We also need to account for holiday time where you have other commitments that may force you to skip a writing block here and there…
…and finally, we need to account for unexpected disruptions.
So, let’s add a safety factor of 50% to the original 9 weeks to cover all of the above, and now you have a completed manuscript in about 14 weeks.
Next, you need to add the mind mapping time (2-3 weeks if you are a first-time author) and we’re now at 17 weeks.
Next, It’s Time to Edit Your Manuscript
The above timeline is for a “raw” or unedited manuscript, but, as every professional writer will tell you (those who sell tens of thousands of books as well as those who sell tens of millions), a raw manuscript is not considered a completed manuscript.
For a manuscript to be considered book-production ready it must be fully edited, and by that I mean edited by a professional editor (not self-edited or edited by a friend or a family member).
The editing process will add approximately 4-6 weeks to your timeline, so now you’re looking at a total of 23 weeks (17 + 6).
So, you should allocate a little over 5 months for writing (but not publishing) a 200-page book. For more or fewer pages, just re-do the math above and adjust the running totals accordingly.
How Long Does It Take to Write a Book And Get It Published?
Let’s stick with the 200-page book example. Once your edited manuscript is available then the publishing process can begin.
The first step is the creation or securing of any type of images or graphic elements that your book requires – I’d recommend hiring a professional graphic designer for this stage – when it comes to a book to represent your business you can’t afford to cut corners: this is just too risky given that your audience will be made out of prospects, clients, business associates, strategic partners, event planners and the media at large.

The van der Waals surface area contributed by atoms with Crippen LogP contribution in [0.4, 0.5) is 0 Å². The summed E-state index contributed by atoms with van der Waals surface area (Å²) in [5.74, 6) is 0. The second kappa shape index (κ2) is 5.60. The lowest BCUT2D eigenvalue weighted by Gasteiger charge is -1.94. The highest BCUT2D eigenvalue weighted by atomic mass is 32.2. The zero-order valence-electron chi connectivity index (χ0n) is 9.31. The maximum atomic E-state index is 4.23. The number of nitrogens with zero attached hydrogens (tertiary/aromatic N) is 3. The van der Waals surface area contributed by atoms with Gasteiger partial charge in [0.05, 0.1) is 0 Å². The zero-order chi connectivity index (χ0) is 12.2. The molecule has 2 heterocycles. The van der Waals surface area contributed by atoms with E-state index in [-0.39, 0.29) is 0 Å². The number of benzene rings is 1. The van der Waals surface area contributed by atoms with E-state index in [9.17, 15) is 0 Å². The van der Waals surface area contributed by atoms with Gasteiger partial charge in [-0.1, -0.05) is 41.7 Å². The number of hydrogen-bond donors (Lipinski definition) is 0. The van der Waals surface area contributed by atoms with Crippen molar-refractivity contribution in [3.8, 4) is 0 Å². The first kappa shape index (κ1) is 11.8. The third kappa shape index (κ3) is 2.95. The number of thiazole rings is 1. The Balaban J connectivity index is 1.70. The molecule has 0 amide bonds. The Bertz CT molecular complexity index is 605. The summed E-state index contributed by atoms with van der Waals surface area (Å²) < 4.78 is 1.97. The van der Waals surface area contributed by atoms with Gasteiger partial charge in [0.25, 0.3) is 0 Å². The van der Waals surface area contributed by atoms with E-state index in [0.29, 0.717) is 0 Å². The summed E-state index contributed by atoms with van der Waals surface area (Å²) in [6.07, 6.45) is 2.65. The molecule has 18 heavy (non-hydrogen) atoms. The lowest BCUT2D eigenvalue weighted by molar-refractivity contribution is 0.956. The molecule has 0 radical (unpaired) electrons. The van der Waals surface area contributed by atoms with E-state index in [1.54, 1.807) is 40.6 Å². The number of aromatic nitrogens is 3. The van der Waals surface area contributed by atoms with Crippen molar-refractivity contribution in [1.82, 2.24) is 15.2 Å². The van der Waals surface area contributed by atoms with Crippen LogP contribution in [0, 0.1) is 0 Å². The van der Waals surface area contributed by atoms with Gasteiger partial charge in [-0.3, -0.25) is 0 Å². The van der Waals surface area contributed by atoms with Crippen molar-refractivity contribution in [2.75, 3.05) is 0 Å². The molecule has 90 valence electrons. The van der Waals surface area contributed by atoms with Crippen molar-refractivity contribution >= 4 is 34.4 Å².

You’ll need a graphic designer to produce a great-looking cover for your book, you’ll need someone to lay it out and typeset it, you’ll need to create your book’s front and back matter (e.g. copyright page, acknowledgments, references, index, etc.) and finally you’ll have to obtain an ISBN, barcode and library cataloguing information plus other little bits.
So you are now looking at 2-3 additional months, for a total of 36 weeks.
How About Book Printing?
Finally, if you want to order a print run, which will likely be your case since you’ll need physical copies of your book to use as calling cards, you’ll need to allocate an additional 1-2 months depending how many books you want to order and how busy your printer is at that time of the year (printing is a highly seasonal business).
You grand total will then be 45 weeks, or approximately 10 months.
How About Marketing & Promotion?
If you’re planning an event to launch your book, like a public speaking keynote or a conference panel where you’ll be participating, you now know how much time you need to plan ahead.
To have a safety margin, it would be wise to add 2 more months between the time you receive your print run and your actual event, in case you need to have books shipped to a distant location, or should advance copies of your book be required for promotional purposes.
Budget a full year from start to launch and you’ll be in good shape.
Leave me a comment below if you have any questions or a specific need that I can help you address – I operate an author services firm that specializes in helping entrepreneurs, professionals and business owners who want to publish books as a calling card for prospects, to establish their status as an expert or to generate additional leads for their businesses.
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Bennett R. Coles is the author of 6 books published through Harper Collins (NY) and Titan Publishing Group (UK). He is also the publisher at Promontory Press and the founder/CEO of Cascadia Author Services, a boutique full-service firm that specializes in premium author services specifically designed for busy professionals. Our end-to-end services include writer coaching, ghostwriting, editing, proofing, cover design, book layout, eBook production, printing, distribution and marketing.